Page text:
1993-03-12 - Tagging data to detect thieves

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From: Hal <74076.1041@CompuServe.COM>
To: <cypherpunks@toad.com>
Message Hash: d0cdf37862a08eb320259be895a22b43cc11338e103c962cce2ed409ec5b4eaa
Message ID: <93031207521174076.1041_DHJ35-1@CompuServe.COM>
Reply To: _N/A

UTC Datetime: 1993-03-12 07:56:36 UTC
Raw Date: Thu, 11 Mar 93 23:56:36 PST

Raw message

From: Hal <74076.1041@CompuServe.COM>
Date: Thu, 11 Mar 93 23:56:36 PST
To: <cypherpunks@toad.com>
Subject: Tagging data to detect thieves
Message-ID: <930312075211_74076.1041_DHJ35-1@CompuServe.COM>
MIME-Version: 1.0
Content-Type: text/plain

Mark Ringuette asks about schemes to detect which copies of some 
proprietary information were used to resell the data.
I recall reading a paper on this in the proceedings of one of the crypto 
conferences within the past several years.  Unfortunately, I don't have 
a more accurate reference handy.  The authors referred to this problem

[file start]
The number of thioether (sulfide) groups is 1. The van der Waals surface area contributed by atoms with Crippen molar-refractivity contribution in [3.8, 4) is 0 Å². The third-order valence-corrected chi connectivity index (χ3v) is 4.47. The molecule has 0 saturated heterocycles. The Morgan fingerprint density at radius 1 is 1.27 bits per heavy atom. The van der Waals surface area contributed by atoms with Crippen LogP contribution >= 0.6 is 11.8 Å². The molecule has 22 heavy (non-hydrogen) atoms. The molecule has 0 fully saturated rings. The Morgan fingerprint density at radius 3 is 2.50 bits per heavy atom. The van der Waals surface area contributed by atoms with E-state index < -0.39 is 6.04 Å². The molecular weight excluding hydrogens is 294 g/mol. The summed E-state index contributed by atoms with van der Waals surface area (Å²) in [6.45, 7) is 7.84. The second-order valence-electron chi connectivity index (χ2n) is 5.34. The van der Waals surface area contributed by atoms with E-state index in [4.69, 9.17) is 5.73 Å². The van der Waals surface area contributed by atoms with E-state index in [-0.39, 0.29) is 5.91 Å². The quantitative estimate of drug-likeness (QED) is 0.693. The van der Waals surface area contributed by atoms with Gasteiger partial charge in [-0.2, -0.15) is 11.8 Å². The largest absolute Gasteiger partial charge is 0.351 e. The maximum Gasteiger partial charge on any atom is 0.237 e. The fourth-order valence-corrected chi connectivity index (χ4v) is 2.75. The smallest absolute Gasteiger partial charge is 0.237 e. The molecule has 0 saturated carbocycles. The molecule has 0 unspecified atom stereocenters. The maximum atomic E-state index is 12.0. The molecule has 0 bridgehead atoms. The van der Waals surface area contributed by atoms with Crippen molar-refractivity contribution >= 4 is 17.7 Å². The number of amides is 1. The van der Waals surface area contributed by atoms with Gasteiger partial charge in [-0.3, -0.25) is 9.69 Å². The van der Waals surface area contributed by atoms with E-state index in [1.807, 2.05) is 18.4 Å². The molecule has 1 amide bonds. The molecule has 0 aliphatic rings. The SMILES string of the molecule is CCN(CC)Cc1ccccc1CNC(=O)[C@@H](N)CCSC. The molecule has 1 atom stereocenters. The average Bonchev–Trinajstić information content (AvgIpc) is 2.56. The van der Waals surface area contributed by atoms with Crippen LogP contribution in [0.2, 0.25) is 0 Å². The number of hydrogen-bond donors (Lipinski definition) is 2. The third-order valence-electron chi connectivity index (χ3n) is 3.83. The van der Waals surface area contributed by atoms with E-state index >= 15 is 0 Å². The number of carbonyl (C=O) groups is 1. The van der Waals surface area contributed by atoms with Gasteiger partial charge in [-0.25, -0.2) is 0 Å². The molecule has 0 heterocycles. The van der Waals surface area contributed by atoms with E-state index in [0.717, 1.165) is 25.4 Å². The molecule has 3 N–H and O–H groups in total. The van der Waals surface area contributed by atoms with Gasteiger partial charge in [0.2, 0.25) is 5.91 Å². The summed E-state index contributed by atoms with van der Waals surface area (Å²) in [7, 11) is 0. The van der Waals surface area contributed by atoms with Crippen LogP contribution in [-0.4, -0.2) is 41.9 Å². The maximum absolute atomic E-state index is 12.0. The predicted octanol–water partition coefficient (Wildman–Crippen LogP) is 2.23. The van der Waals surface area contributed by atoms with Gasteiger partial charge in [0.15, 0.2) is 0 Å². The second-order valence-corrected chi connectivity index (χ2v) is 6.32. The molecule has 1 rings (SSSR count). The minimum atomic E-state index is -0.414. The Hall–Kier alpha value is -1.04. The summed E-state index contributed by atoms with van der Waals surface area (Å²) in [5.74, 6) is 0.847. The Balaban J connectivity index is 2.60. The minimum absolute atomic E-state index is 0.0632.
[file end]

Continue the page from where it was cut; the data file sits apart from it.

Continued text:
as "digital fingerprinting" (i.e. adding a "fingerprint" to each copy of 
a document).
As I recall, the idea was to twiddle bits in such a way that any subset 
of copies up to a specified size would have a certain number of 
identically twiddled bits.  The thiefs who cross-correlate 64 (or 
however many) copies will not know about the bit twiddles which were 
common to all 64 copies.  Their output will still contain those common 
bit-twiddles, and this information allows the thiefs to be caught.  The 
paper shows a formula for the number of possible bit-twiddle-places and 
the number of bit-twiddles per copy needed, as a function of how many 
copies you are defending against the bad guys getting.  It was basically 
just a combinatorial/counting argument.
I do seem to recall that if the bad guys could get a lot of copies the 
number of bits needed grew exponentially.  I don't know whether 
defeating an attack with 64 copies was practical using this scheme.
Mark also asked about secret sharing.  The classic secret sharing paper 
is "How to Share a Secret"; I think it was by Shamir, in an old CACM 
from the 70's.  As I recall, he proposed encoding the data as a K-1 
degree polynomial in some modulus field.  Give each person a point on 
the polynomial.  K points are required to recover the polynomial.  I 
don't recall how the encoding of the data as a polynomial was to be 
done, but the author showed that K-1 points gives you no information 
about it.